I’ve been away for some months. Two family health crises and two bereavements later, I’m back. Apologies for the gap in transmission! I think one of the saddest jobs of a family historian is to add a death date for a family member or partner, and I’ve had to do that twice in five months. However, I’ve decided to start to make my own future, by picking up the threads of the life I was living before, and a timely email reminded me that I had been intending to blog about the Public Domain Review, which can be extremely useful for the family historian.
The Public Domain Review produces a newsletter about works of art, books, films and music have entered the Public Domain. These can be very useful for the family historian. For example, there is an article about images from Gallipoli which have entered the public domain, which might be useful for anyone who has an ancestor who served there. There are pictures of the landscape in France following the first world war. This is poignant for anyone like me, as similar broken landscapes would have been the last thing my great grandfather saw before he died.
The work of war artist Paul Nash is in the Public Domain in many countries, but it is necessary here to point out that the rules in Europe and the USA are quite different, and you need to understand the rules for your country in order to follow them. The rule in general in Europe is that a creator owns copyright for the length of their life plus 70 years. In the US, however, it is the publication date of the artwork which is important. In the UK, many of our public institutions, such as the National Portrait Gallery, are able to maintain copyright in works which are in the public domain, because they own the images of the images and are able to claim copyright in those – this isn’t the case in the USA where an image solely consisting of a reproduction of an out-of-copyright work cannot be copyrighted. Don’t rely on my information, as things are changing all the time, and who knows whether this is an area of law which will be affected by Brexit… check out the current rules for yourself.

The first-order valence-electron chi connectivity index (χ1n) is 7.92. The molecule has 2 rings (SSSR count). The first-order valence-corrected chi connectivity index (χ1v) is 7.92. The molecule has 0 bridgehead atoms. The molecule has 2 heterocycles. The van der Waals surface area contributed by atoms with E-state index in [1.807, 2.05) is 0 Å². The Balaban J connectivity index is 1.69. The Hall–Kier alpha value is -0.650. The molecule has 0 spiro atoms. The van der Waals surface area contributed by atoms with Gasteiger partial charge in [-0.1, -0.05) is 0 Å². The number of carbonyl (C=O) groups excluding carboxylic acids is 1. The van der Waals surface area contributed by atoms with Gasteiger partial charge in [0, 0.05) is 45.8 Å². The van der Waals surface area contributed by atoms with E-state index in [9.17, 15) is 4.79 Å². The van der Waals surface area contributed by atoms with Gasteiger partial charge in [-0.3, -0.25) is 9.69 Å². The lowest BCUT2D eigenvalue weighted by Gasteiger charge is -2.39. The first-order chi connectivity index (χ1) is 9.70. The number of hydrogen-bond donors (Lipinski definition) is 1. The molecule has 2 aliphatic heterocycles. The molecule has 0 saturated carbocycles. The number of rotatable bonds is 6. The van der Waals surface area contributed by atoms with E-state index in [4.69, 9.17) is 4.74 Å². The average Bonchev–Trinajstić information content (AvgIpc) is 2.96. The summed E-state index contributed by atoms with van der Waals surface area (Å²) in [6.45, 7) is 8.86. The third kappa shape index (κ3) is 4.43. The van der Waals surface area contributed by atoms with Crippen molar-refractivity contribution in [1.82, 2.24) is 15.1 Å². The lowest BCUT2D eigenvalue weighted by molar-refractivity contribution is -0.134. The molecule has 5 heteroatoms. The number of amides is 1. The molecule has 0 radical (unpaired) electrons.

It’s useful to be able to quote from books which are out of copyright, and use images which are in the Public Domain, and I have nearly always found something to interest me in every issue of the Review, even if I haven’t always found something useful for family history. Just having lively or interesting pictures around a subject can be of interest, though. Something like these illustrations for a book on the Great Barrier Reef might make an interesting picture for someone with an interest in Marine biology, or someone who visited or emigrated to Australia, for example. These comic illustrations of jobs like town crier in the form of much older woodcuts might be useful too.
If you need help with finding public domain or out of copyright images to illustrate your family history, or help with organizing it, contact me using the contact tab above.